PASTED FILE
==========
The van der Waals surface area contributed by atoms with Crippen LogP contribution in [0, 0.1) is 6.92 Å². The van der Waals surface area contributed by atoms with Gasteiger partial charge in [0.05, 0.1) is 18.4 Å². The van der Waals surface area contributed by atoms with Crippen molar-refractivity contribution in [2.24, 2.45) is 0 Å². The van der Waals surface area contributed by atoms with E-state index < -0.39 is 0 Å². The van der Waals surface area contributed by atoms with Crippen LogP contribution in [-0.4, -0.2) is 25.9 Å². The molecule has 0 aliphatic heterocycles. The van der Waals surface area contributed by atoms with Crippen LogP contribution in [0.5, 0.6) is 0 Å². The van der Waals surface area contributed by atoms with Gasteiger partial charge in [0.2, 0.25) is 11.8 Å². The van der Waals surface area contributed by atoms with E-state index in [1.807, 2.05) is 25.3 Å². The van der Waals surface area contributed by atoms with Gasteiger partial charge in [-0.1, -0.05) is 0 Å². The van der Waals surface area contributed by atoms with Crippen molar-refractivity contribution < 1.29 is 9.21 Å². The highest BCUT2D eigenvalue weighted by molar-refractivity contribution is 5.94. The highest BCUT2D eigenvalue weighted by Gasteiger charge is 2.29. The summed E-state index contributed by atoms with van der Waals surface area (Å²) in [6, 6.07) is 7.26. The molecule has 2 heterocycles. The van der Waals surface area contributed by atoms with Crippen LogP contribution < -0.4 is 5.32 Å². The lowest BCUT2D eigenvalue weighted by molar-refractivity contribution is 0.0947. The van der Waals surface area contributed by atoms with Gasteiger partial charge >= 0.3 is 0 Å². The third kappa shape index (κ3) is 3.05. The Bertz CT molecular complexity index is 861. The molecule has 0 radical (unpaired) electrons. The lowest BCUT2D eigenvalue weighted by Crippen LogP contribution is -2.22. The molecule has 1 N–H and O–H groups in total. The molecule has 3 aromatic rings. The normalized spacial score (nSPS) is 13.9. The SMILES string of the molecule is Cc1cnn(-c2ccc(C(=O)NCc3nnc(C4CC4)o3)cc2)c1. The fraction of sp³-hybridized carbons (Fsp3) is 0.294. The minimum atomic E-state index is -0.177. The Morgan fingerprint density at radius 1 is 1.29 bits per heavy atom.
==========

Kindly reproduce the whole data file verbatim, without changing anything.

The van der Waals surface area contributed by atoms with Crippen LogP contribution in [0, 0.1) is 6.92 Å². The van der Waals surface area contributed by atoms with Gasteiger partial charge in [0.05, 0.1) is 18.4 Å². The van der Waals surface area contributed by atoms with Crippen molar-refractivity contribution in [2.24, 2.45) is 0 Å². The van der Waals surface area contributed by atoms with E-state index < -0.39 is 0 Å². The van der Waals surface area contributed by atoms with Crippen LogP contribution in [-0.4, -0.2) is 25.9 Å². The molecule has 0 aliphatic heterocycles. The van der Waals surface area contributed by atoms with Crippen LogP contribution in [0.5, 0.6) is 0 Å². The van der Waals surface area contributed by atoms with Gasteiger partial charge in [0.2, 0.25) is 11.8 Å². The van der Waals surface area contributed by atoms with E-state index in [1.807, 2.05) is 25.3 Å². The van der Waals surface area contributed by atoms with Gasteiger partial charge in [-0.1, -0.05) is 0 Å². The van der Waals surface area contributed by atoms with Crippen molar-refractivity contribution < 1.29 is 9.21 Å². The highest BCUT2D eigenvalue weighted by molar-refractivity contribution is 5.94. The highest BCUT2D eigenvalue weighted by Gasteiger charge is 2.29. The summed E-state index contributed by atoms with van der Waals surface area (Å²) in [6, 6.07) is 7.26. The molecule has 2 heterocycles. The van der Waals surface area contributed by atoms with Crippen LogP contribution < -0.4 is 5.32 Å². The lowest BCUT2D eigenvalue weighted by molar-refractivity contribution is 0.0947. The van der Waals surface area contributed by atoms with Gasteiger partial charge >= 0.3 is 0 Å². The third kappa shape index (κ3) is 3.05. The Bertz CT molecular complexity index is 861. The molecule has 0 radical (unpaired) electrons. The lowest BCUT2D eigenvalue weighted by Crippen LogP contribution is -2.22. The molecule has 1 N–H and O–H groups in total. The molecule has 3 aromatic rings. The normalized spacial score (nSPS) is 13.9. The SMILES string of the molecule is Cc1cnn(-c2ccc(C(=O)NCc3nnc(C4CC4)o3)cc2)c1. The fraction of sp³-hybridized carbons (Fsp3) is 0.294. The minimum atomic E-state index is -0.177. The Morgan fingerprint density at radius 1 is 1.29 bits per heavy atom.